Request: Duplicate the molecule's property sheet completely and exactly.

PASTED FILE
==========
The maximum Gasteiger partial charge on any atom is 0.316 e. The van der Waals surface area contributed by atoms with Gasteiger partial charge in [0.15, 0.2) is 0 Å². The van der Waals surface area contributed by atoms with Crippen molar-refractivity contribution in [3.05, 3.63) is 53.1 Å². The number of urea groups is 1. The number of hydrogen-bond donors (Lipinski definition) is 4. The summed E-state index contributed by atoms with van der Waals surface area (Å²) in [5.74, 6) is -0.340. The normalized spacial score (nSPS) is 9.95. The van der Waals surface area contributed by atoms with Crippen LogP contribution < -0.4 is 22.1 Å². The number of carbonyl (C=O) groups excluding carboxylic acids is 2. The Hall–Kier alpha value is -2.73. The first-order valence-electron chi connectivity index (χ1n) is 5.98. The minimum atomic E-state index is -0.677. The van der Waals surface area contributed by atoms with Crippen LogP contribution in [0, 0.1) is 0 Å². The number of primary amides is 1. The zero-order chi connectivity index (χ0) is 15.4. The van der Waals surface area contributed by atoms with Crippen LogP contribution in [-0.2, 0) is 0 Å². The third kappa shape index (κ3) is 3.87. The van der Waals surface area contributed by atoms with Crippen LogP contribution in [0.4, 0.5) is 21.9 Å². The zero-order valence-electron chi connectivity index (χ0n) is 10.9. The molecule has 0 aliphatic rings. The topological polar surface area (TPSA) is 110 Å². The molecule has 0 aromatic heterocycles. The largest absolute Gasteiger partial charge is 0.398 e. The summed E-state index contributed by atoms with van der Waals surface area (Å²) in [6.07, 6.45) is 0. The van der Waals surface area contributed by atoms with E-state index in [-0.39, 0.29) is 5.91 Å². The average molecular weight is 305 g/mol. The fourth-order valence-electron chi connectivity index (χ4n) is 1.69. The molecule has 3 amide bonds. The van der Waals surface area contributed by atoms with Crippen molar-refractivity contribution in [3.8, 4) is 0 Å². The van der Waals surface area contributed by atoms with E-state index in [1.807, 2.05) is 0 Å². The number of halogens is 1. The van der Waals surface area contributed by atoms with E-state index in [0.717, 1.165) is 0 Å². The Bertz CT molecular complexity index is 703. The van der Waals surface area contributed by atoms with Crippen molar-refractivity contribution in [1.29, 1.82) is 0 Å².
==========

The maximum Gasteiger partial charge on any atom is 0.316 e. The van der Waals surface area contributed by atoms with Gasteiger partial charge in [0.15, 0.2) is 0 Å². The van der Waals surface area contributed by atoms with Crippen molar-refractivity contribution in [3.05, 3.63) is 53.1 Å². The number of urea groups is 1. The number of hydrogen-bond donors (Lipinski definition) is 4. The summed E-state index contributed by atoms with van der Waals surface area (Å²) in [5.74, 6) is -0.340. The normalized spacial score (nSPS) is 9.95. The van der Waals surface area contributed by atoms with Crippen LogP contribution < -0.4 is 22.1 Å². The number of carbonyl (C=O) groups excluding carboxylic acids is 2. The Hall–Kier alpha value is -2.73. The first-order valence-electron chi connectivity index (χ1n) is 5.98. The minimum atomic E-state index is -0.677. The van der Waals surface area contributed by atoms with Crippen LogP contribution in [0, 0.1) is 0 Å². The number of primary amides is 1. The zero-order chi connectivity index (χ0) is 15.4. The van der Waals surface area contributed by atoms with Crippen LogP contribution in [-0.2, 0) is 0 Å². The third kappa shape index (κ3) is 3.87. The van der Waals surface area contributed by atoms with Crippen LogP contribution in [0.4, 0.5) is 21.9 Å². The zero-order valence-electron chi connectivity index (χ0n) is 10.9. The molecule has 0 aliphatic rings. The topological polar surface area (TPSA) is 110 Å². The molecule has 0 aromatic heterocycles. The largest absolute Gasteiger partial charge is 0.398 e. The summed E-state index contributed by atoms with van der Waals surface area (Å²) in [6.07, 6.45) is 0. The van der Waals surface area contributed by atoms with E-state index in [-0.39, 0.29) is 5.91 Å². The average molecular weight is 305 g/mol. The fourth-order valence-electron chi connectivity index (χ4n) is 1.69. The molecule has 3 amide bonds. The van der Waals surface area contributed by atoms with Crippen molar-refractivity contribution in [3.8, 4) is 0 Å². The van der Waals surface area contributed by atoms with E-state index in [1.807, 2.05) is 0 Å². The number of halogens is 1. The van der Waals surface area contributed by atoms with E-state index in [0.717, 1.165) is 0 Å². The Bertz CT molecular complexity index is 703. The van der Waals surface area contributed by atoms with Crippen molar-refractivity contribution in [1.29, 1.82) is 0 Å².